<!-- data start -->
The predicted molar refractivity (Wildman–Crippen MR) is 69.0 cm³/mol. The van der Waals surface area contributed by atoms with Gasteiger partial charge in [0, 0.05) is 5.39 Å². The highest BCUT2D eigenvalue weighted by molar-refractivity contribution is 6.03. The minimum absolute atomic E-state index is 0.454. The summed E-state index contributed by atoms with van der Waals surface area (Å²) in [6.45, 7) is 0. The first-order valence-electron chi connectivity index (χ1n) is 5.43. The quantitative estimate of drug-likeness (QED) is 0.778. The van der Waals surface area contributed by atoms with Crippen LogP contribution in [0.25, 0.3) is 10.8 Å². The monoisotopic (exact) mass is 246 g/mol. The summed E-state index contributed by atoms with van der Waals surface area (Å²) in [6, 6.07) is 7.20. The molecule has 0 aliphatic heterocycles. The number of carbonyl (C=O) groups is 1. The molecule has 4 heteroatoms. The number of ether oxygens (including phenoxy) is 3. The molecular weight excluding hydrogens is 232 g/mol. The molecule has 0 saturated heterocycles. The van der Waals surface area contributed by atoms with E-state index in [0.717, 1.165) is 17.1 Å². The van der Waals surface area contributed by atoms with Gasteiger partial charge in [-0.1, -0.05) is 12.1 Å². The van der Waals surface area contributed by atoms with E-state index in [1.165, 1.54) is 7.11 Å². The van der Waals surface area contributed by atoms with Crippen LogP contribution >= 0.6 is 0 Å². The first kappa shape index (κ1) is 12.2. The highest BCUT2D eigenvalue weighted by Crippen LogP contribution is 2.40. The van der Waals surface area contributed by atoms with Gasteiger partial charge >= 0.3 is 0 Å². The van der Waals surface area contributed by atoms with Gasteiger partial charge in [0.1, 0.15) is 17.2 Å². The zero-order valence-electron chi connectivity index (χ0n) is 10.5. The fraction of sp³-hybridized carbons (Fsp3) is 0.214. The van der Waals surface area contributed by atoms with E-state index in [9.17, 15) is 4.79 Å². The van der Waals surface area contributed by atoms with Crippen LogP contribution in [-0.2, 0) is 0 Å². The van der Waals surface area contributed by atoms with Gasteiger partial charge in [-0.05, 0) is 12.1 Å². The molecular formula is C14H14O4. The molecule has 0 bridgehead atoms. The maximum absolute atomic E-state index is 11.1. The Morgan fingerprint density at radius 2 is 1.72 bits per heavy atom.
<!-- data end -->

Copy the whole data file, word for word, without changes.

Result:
The predicted molar refractivity (Wildman–Crippen MR) is 69.0 cm³/mol. The van der Waals surface area contributed by atoms with Gasteiger partial charge in [0, 0.05) is 5.39 Å². The highest BCUT2D eigenvalue weighted by molar-refractivity contribution is 6.03. The minimum absolute atomic E-state index is 0.454. The summed E-state index contributed by atoms with van der Waals surface area (Å²) in [6.45, 7) is 0. The first-order valence-electron chi connectivity index (χ1n) is 5.43. The quantitative estimate of drug-likeness (QED) is 0.778. The van der Waals surface area contributed by atoms with Crippen LogP contribution in [0.25, 0.3) is 10.8 Å². The monoisotopic (exact) mass is 246 g/mol. The summed E-state index contributed by atoms with van der Waals surface area (Å²) in [6, 6.07) is 7.20. The molecule has 0 aliphatic heterocycles. The number of carbonyl (C=O) groups is 1. The molecule has 4 heteroatoms. The number of ether oxygens (including phenoxy) is 3. The molecular weight excluding hydrogens is 232 g/mol. The molecule has 0 saturated heterocycles. The van der Waals surface area contributed by atoms with E-state index in [0.717, 1.165) is 17.1 Å². The van der Waals surface area contributed by atoms with Gasteiger partial charge in [-0.1, -0.05) is 12.1 Å². The van der Waals surface area contributed by atoms with E-state index in [1.165, 1.54) is 7.11 Å². The van der Waals surface area contributed by atoms with Crippen LogP contribution >= 0.6 is 0 Å². The first kappa shape index (κ1) is 12.2. The highest BCUT2D eigenvalue weighted by Crippen LogP contribution is 2.40. The van der Waals surface area contributed by atoms with Gasteiger partial charge >= 0.3 is 0 Å². The van der Waals surface area contributed by atoms with Gasteiger partial charge in [0.1, 0.15) is 17.2 Å². The zero-order valence-electron chi connectivity index (χ0n) is 10.5. The fraction of sp³-hybridized carbons (Fsp3) is 0.214. The van der Waals surface area contributed by atoms with E-state index in [9.17, 15) is 4.79 Å². The van der Waals surface area contributed by atoms with Crippen LogP contribution in [-0.2, 0) is 0 Å². The van der Waals surface area contributed by atoms with Gasteiger partial charge in [-0.05, 0) is 12.1 Å². The molecular formula is C14H14O4. The molecule has 0 bridgehead atoms. The maximum absolute atomic E-state index is 11.1. The Morgan fingerprint density at radius 2 is 1.72 bits per heavy atom.